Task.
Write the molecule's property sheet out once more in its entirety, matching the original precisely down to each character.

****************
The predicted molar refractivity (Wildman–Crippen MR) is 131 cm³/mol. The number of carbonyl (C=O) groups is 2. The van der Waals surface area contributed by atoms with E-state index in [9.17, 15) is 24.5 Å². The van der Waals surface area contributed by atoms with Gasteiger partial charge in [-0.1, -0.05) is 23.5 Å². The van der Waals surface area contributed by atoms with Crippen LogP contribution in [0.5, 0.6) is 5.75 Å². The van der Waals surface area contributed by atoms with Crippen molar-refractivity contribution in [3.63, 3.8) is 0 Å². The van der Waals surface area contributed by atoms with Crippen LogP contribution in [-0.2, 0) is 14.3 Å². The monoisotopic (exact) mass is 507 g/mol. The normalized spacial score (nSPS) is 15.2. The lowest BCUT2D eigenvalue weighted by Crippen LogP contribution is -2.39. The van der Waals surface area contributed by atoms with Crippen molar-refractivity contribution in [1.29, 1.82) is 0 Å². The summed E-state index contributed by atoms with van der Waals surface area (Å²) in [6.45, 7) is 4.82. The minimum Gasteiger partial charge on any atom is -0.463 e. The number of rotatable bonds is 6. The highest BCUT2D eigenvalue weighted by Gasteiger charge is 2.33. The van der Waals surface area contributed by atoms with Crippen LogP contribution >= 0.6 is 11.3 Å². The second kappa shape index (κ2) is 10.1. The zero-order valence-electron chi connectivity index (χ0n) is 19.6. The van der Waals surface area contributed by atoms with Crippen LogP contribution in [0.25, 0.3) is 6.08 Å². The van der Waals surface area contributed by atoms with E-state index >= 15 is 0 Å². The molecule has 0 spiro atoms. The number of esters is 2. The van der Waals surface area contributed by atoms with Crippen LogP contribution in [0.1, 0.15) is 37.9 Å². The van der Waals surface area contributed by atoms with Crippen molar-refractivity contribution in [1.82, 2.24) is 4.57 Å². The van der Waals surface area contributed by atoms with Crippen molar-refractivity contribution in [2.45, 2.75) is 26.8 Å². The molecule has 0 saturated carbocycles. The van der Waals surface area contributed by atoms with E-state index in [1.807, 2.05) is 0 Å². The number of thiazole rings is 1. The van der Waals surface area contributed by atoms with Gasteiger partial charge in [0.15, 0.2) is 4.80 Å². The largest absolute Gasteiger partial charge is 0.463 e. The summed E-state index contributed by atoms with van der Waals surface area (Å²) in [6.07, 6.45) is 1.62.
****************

The predicted molar refractivity (Wildman–Crippen MR) is 131 cm³/mol. The number of carbonyl (C=O) groups is 2. The van der Waals surface area contributed by atoms with E-state index in [9.17, 15) is 24.5 Å². The van der Waals surface area contributed by atoms with Gasteiger partial charge in [-0.1, -0.05) is 23.5 Å². The van der Waals surface area contributed by atoms with Crippen LogP contribution in [0.5, 0.6) is 5.75 Å². The van der Waals surface area contributed by atoms with Crippen molar-refractivity contribution in [3.63, 3.8) is 0 Å². The van der Waals surface area contributed by atoms with Crippen LogP contribution in [-0.2, 0) is 14.3 Å². The monoisotopic (exact) mass is 507 g/mol. The normalized spacial score (nSPS) is 15.2. The lowest BCUT2D eigenvalue weighted by Crippen LogP contribution is -2.39. The van der Waals surface area contributed by atoms with Crippen molar-refractivity contribution in [1.29, 1.82) is 0 Å². The summed E-state index contributed by atoms with van der Waals surface area (Å²) in [6.45, 7) is 4.82. The minimum Gasteiger partial charge on any atom is -0.463 e. The number of rotatable bonds is 6. The highest BCUT2D eigenvalue weighted by Gasteiger charge is 2.33. The van der Waals surface area contributed by atoms with Crippen LogP contribution >= 0.6 is 11.3 Å². The second kappa shape index (κ2) is 10.1. The zero-order valence-electron chi connectivity index (χ0n) is 19.6. The van der Waals surface area contributed by atoms with Crippen LogP contribution in [0.25, 0.3) is 6.08 Å². The van der Waals surface area contributed by atoms with E-state index >= 15 is 0 Å². The molecule has 0 spiro atoms. The number of esters is 2. The van der Waals surface area contributed by atoms with Crippen LogP contribution in [0.1, 0.15) is 37.9 Å². The van der Waals surface area contributed by atoms with Crippen molar-refractivity contribution in [1.82, 2.24) is 4.57 Å². The van der Waals surface area contributed by atoms with Crippen molar-refractivity contribution in [2.45, 2.75) is 26.8 Å². The molecule has 0 saturated carbocycles. The van der Waals surface area contributed by atoms with E-state index in [1.807, 2.05) is 0 Å². The number of thiazole rings is 1. The van der Waals surface area contributed by atoms with Gasteiger partial charge in [0.15, 0.2) is 4.80 Å². The largest absolute Gasteiger partial charge is 0.463 e. The summed E-state index contributed by atoms with van der Waals surface area (Å²) in [6.07, 6.45) is 1.62.